So to finish out the month, we take another look at reverse harems. Today's review is a shining example of how NOT to make a reverse harem manga.
GAKUEN PRINCE (Gakuen Oji), by Jun Yuzuki. First published in 2006, and first published in North America in 2009.
Jyo-Shioka High School is a prestigious all-girls school that has recently gone co-ed. In spite of this, the male student population remains low. What this means for said male students is that they are surrounded by severely horny young women, all of whom would happily and literally gang rape them unless they choose one of three things:
1. Set oneself up as an innocent idol to be coddled.
2. Become a giant man-whore, so he can at least deal with the girls one at a time
3. Pledge his devotion to a single girl and become her boyfriend.
Such is the social structure for the S class (made up of most of the boys and the academically superior students) and the A class (everyone else). Azuza Mizutani is the latest addition to the school's male harem, and he soon finds himself adrift in a raging sea of estrogen. In a panic, he grabs the nearest girl to him and declares her to be his girlfriend. Too bad that the girl he chose, Risa Okitsu, wants nothing to do with him. She's a nerdy girl from the A class who already has enough trouble with bullying, and all she wants to do is get through each day unnoticed. Now all eyes are on her and Azuza, and she even gets bumped up to the S class through student council machinations. Will Risa be able to get along in her new class? Will she at least learn to get along with her new boyfriend?
Oh man. Someone clearly still has lingering issues with high school, and that person's name is Jun Yuzuki. I had initially picked this up because I had heard it was a subversive take on reverse harems, but not only does it fail as a reverse harem, but it fails in subversion and even just as a decent story.
To be subversive means that work needs to twist clichés in a way that is not only unexpected or ironic, but mocks the cliché as well. Well, there's certainly no humor to be found here, and the only unexpected thing is just how misogynistic it is. Every girl who is not Risa is a man-hungry, bullying rapist - it's a whole school full of Mean Girls. Honestly, if the sexes had been reversed on this situation, it would have been condemned and protested instead of licensed.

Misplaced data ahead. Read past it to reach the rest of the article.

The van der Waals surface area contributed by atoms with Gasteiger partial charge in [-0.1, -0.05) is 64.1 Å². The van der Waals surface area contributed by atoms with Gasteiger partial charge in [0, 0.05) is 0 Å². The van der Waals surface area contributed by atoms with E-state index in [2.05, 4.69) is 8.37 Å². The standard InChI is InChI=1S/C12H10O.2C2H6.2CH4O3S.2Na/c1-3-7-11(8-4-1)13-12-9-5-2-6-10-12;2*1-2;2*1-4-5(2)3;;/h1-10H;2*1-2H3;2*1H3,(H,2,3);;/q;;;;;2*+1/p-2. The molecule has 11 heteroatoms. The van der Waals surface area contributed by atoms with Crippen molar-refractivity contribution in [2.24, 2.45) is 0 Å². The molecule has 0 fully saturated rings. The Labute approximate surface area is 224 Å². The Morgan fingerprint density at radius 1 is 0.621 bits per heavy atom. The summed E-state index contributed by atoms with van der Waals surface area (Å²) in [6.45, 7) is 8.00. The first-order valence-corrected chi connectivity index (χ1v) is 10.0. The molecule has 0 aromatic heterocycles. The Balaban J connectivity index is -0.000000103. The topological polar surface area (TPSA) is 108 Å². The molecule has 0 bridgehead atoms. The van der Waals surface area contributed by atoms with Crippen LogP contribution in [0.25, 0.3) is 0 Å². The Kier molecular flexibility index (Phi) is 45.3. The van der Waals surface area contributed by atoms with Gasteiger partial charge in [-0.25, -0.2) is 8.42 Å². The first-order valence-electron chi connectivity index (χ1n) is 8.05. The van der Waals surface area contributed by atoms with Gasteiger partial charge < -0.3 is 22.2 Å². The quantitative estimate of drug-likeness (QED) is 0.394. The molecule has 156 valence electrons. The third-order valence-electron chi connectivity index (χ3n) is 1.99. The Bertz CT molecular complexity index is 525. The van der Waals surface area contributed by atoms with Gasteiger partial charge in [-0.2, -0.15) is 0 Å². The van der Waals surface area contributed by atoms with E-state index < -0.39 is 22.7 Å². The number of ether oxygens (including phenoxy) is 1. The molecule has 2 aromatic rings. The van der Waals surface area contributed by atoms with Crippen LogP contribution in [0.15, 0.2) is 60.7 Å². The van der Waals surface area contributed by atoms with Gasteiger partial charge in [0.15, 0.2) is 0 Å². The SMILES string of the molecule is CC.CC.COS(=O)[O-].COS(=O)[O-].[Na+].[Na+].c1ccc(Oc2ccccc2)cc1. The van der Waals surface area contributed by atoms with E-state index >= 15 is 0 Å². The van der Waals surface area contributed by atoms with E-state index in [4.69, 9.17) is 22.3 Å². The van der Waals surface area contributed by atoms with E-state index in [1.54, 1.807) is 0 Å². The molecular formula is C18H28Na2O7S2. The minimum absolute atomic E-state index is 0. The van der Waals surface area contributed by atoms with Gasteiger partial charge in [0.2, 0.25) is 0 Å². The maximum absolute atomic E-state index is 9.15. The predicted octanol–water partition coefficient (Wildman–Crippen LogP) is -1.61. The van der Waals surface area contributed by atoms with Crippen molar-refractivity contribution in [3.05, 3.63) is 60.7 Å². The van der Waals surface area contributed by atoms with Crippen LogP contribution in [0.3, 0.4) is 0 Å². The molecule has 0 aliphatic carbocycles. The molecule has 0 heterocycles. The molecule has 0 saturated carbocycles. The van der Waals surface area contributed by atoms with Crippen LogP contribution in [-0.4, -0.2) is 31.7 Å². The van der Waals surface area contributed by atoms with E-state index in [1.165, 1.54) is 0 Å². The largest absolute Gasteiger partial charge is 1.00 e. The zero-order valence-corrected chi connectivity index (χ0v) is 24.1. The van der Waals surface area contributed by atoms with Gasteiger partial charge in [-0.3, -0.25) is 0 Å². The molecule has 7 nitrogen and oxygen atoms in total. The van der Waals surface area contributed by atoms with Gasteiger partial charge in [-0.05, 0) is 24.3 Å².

Mind you, the guys don't look much better in comparison. We get a group shot of the boys, and we see there's a short, cute one, a dark-haired devious one with glasses, a pretty blond...wait a minute, is anyone else getting Ouran High School Host Club flashbacks? Don't worry about it too hard, because we spend pretty much no time getting to know them, or getting to know Azuza for that matter.
The only character who gets anything resembling development is Risa. She looks nerdy, but she doesn't act the part. Instead she is mostly defined by her massive amounts of pent-up rage at her tormentors. This is a perfectly understandable reaction, and it might even be a bit disturbing if she ever expressed it outside of her daydreams. Instead she ends up getting cornered so that she can be saved by Azuza, There's a lot more to be said about this, but it's more appropriate for the Art section.
Gakuen Prince wants to be a dark and subversive take on reverse harems, but instead it's shallow, misogynistic, and loathable from cover to cover.
The artstyle is pretty typical for shoujo, with the characters' dark doll-like eyes and thickly drawn hair. The panels tend to be large, the backgrounds vague, and the composition average. It's far from perfect, though, and the cover is a sterling example. Look at Azuza up there on the left, his torso specifically. He either has a freakishly long, Michael Phelps-esque abdomen or he's rocking those pants spectacularly low and simply has no penis. You can pick whichever explanation amuses you most.
As you can imagine, after that my expectations for the art were pretty low. I admit that I did like the weird, exaggerated grimaces Risa makes in her daydreams, complete with dramatic lighting, simply because it's so rare that a shoujo lead is allowed to be portrayed in such an ugly manner. Too bad that whenever she needs to be rescued, her pigtails magically undo themselves, her thick glasses fall off, and a few buttons on her shirt pop open to reveal some cleavage. Oh yes, we have ourselves a classic case of Hollywood Nerd, where an unflattering hairstyle and glasses are all it takes to define a girl as unpopular, and removing them are all it takes to make her beautiful. To add to the terrible subtext, she only becomes this way when she's in peril, implying that she's at her most beautiful when she is at her weakest. This was the final straw for me in regards to this manga. At this point, I was DONE with this manga, and was ready to launch it towards the wall at Mach speed.
As typical for a Del Ray work, there's an honorifics guide in the front, translation notes and an untranslated preview of Volume 2 in the back. There are also some author's notes.
This is yet another of the worst manga I've read since starting this site. There may be stranger, more offensive, and more sexist pieces of crap out there, but they're often more honest in their intention to titillate and offend. Gakuen Prince instead tries to play off its sick ideals as humor, but those attempts only highlight their awfulness.
This series was published by Del Ray. This series is complete in 12 volumes. 3 volumes were published, and all are out of print.
You can purchase manga like this and much more through RightStuf.com!